But there isn't much for them in urban or rural areas
In a 2008 Current Science article ornithologist Ranjit Daniels suggested several reasons for the decline of house sparrow populations in India. Daniels suggested studies similar to those on declining amphibian populations. He also suggested house sparrows were more likely to be conserved in agricultural and hilly landscapes rather than cities. Urban areas do not have space for the house sparrows and they are also home to a host of predators.
Daniels' paper sparked media interest in the house sparrow. Several newspapers rang alarm bells over the decline of the bird in urban areas. The decline, I believe, is not just an urban phenomenon. House sparrows are on the fall in rural areas as well. And the problems are similar. There aren't enough nesting sites or food sources for the birds.
Let me cite the example from the Western Ghat region.Earlier houses in villages usually had an open verandah. The roofs held up by wooden or bamboo poles had hatches. Photographs lined walls on the edges of the verandah. The pictorial pantheon of ancestors, gods and freedom fighters was ideal nesting place for the house sparrows. The birds built their nests behind the photoframes and in the crevices of beams or hatches.
The houses were surrounded by paddy fields and vegetable fields. The sparrows would feed on grains and insects from the fields. Weeds, shrubs and bushes provided an ideal environment. The sparrows could also feed on grains from the local grocery shops.
Predators such as cats and crows were common. But the cats could not disturb sparrow nests behind photo frames or in the thatch, and the scared crow did not come inside the verandah--a crow entering the house was considered inauspicious. Rock pigeons too never cross into the open verandah for nesting.
Village architecture has undergone change in the last three decades or so. The roof hatches are gone. The concrete houses of today have little space for the sparrow. There are no open verandahs and large photographs have gone out of fashion. Paddy and vegetable fields have been replaced with coffee, areca, mulberry and acacia plantations these are not the feeding grounds of the house sparrow. I am sure even in rural areas our house sparrows cannot build nests in gardens or nest boxes because cats and crows are sure to lurk there.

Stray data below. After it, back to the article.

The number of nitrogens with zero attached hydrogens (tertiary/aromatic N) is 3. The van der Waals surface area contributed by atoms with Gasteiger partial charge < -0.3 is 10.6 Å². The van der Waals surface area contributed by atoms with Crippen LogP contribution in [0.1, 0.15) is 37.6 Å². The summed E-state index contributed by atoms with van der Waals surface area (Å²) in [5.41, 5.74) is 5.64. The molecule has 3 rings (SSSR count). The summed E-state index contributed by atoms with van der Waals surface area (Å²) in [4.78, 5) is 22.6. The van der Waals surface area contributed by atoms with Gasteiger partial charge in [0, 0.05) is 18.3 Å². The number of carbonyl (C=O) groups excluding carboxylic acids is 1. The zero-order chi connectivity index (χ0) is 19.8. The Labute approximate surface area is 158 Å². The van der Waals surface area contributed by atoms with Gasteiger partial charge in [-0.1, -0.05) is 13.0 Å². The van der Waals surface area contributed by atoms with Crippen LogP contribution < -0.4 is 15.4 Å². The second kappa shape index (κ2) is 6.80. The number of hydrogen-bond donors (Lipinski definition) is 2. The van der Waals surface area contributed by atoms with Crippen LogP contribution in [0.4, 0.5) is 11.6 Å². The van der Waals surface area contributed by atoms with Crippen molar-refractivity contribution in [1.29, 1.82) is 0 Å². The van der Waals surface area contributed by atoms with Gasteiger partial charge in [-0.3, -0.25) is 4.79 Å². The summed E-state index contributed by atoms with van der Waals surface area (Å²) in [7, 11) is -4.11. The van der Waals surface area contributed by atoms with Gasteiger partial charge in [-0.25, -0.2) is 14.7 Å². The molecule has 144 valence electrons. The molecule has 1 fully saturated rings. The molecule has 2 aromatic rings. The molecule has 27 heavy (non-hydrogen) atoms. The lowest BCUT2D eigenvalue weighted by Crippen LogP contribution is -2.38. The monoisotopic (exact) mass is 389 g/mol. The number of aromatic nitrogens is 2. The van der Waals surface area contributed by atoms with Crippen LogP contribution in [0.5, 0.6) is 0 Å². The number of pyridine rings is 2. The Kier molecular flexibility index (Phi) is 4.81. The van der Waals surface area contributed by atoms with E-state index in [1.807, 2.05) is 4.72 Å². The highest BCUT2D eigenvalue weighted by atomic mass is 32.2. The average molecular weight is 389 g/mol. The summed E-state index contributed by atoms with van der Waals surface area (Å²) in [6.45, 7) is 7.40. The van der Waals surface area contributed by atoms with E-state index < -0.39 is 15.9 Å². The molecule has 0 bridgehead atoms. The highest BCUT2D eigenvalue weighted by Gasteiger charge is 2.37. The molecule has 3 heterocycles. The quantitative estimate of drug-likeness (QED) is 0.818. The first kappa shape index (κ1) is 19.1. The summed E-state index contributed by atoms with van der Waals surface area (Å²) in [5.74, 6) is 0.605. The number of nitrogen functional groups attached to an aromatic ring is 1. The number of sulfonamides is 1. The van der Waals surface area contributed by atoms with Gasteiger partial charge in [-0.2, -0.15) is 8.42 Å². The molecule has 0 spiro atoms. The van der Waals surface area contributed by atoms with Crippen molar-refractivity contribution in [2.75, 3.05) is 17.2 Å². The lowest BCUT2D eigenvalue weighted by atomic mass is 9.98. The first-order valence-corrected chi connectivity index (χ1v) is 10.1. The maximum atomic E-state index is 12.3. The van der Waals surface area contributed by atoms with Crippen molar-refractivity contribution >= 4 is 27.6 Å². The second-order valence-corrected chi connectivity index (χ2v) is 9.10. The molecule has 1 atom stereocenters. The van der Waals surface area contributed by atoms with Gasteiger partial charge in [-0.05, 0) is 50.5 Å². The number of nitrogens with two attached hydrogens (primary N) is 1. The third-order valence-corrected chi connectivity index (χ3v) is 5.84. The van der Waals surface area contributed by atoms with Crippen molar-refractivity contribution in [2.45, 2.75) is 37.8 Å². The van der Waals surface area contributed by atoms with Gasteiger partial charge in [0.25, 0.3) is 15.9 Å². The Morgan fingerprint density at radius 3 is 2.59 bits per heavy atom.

Apart from nesting and finding food, the house sparrow has another requirement dust-bathing. The birds create small saucer shaped bath pits. Bathing is a communal affair several sparrows congregate in these pits. Dust bath keeps the feathers clean and the skin free from parasites.
Where is the place for such communal baths today?
Mere investigations like counting sparrow populations would not do much for conservation. Suitable nesting sites and easy access to food is critical. Perhaps we should not do away with the roof hatches. Supermarkets where grains and vegetables are sold within a confined area are detrimental to the house sparrow.
But modern urban settings are ipso facto not detrimental to the house sparrow. I have noticed house sparrow nests in Bengaluru's busy K R market area. The birds had built nests in roof hatches and were feeding in the open vegetable and grain market. I have also seen house sparrows in cities in the UK, South Korea and Malaysia.
M G Venkatesha is at the zoology department, Bangalore University. He can be contacted at firstname.lastname@example.org
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